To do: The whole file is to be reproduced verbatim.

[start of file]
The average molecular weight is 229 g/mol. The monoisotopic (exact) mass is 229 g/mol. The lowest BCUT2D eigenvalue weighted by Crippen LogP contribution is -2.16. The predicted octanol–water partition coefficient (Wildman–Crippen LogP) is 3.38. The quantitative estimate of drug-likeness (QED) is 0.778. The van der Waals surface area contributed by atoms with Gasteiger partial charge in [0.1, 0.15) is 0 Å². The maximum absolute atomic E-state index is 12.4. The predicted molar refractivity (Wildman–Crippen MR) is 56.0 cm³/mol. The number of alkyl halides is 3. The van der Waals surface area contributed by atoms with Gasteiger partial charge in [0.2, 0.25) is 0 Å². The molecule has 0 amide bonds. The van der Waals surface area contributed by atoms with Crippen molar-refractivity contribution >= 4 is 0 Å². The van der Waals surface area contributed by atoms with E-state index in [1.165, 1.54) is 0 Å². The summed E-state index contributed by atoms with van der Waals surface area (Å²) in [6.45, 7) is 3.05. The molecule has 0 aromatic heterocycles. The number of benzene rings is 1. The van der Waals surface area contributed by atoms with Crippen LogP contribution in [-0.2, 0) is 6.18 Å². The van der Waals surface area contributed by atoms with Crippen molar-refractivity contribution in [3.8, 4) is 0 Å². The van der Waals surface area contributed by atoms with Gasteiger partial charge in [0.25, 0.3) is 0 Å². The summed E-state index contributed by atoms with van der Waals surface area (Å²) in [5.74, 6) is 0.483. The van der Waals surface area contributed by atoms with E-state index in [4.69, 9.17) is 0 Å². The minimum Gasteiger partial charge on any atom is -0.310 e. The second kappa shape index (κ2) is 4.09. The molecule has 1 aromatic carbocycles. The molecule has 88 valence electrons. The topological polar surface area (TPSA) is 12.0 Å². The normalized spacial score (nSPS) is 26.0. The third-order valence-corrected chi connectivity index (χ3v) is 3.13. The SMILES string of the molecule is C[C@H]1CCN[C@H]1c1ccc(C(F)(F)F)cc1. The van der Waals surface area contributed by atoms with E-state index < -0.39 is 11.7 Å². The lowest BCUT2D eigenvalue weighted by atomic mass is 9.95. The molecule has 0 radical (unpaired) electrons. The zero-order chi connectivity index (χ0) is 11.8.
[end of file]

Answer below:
The average molecular weight is 229 g/mol. The monoisotopic (exact) mass is 229 g/mol. The lowest BCUT2D eigenvalue weighted by Crippen LogP contribution is -2.16. The predicted octanol–water partition coefficient (Wildman–Crippen LogP) is 3.38. The quantitative estimate of drug-likeness (QED) is 0.778. The van der Waals surface area contributed by atoms with Gasteiger partial charge in [0.1, 0.15) is 0 Å². The maximum absolute atomic E-state index is 12.4. The predicted molar refractivity (Wildman–Crippen MR) is 56.0 cm³/mol. The number of alkyl halides is 3. The van der Waals surface area contributed by atoms with Gasteiger partial charge in [0.2, 0.25) is 0 Å². The molecule has 0 amide bonds. The van der Waals surface area contributed by atoms with Crippen molar-refractivity contribution >= 4 is 0 Å². The van der Waals surface area contributed by atoms with E-state index in [1.165, 1.54) is 0 Å². The summed E-state index contributed by atoms with van der Waals surface area (Å²) in [6.45, 7) is 3.05. The molecule has 0 aromatic heterocycles. The number of benzene rings is 1. The van der Waals surface area contributed by atoms with Crippen LogP contribution in [-0.2, 0) is 6.18 Å². The van der Waals surface area contributed by atoms with Crippen molar-refractivity contribution in [3.8, 4) is 0 Å². The van der Waals surface area contributed by atoms with Gasteiger partial charge in [0.25, 0.3) is 0 Å². The summed E-state index contributed by atoms with van der Waals surface area (Å²) in [5.74, 6) is 0.483. The van der Waals surface area contributed by atoms with E-state index in [4.69, 9.17) is 0 Å². The minimum Gasteiger partial charge on any atom is -0.310 e. The second kappa shape index (κ2) is 4.09. The molecule has 1 aromatic carbocycles. The molecule has 88 valence electrons. The topological polar surface area (TPSA) is 12.0 Å². The normalized spacial score (nSPS) is 26.0. The third-order valence-corrected chi connectivity index (χ3v) is 3.13. The SMILES string of the molecule is C[C@H]1CCN[C@H]1c1ccc(C(F)(F)F)cc1. The van der Waals surface area contributed by atoms with E-state index < -0.39 is 11.7 Å². The lowest BCUT2D eigenvalue weighted by atomic mass is 9.95. The molecule has 0 radical (unpaired) electrons. The zero-order chi connectivity index (χ0) is 11.8.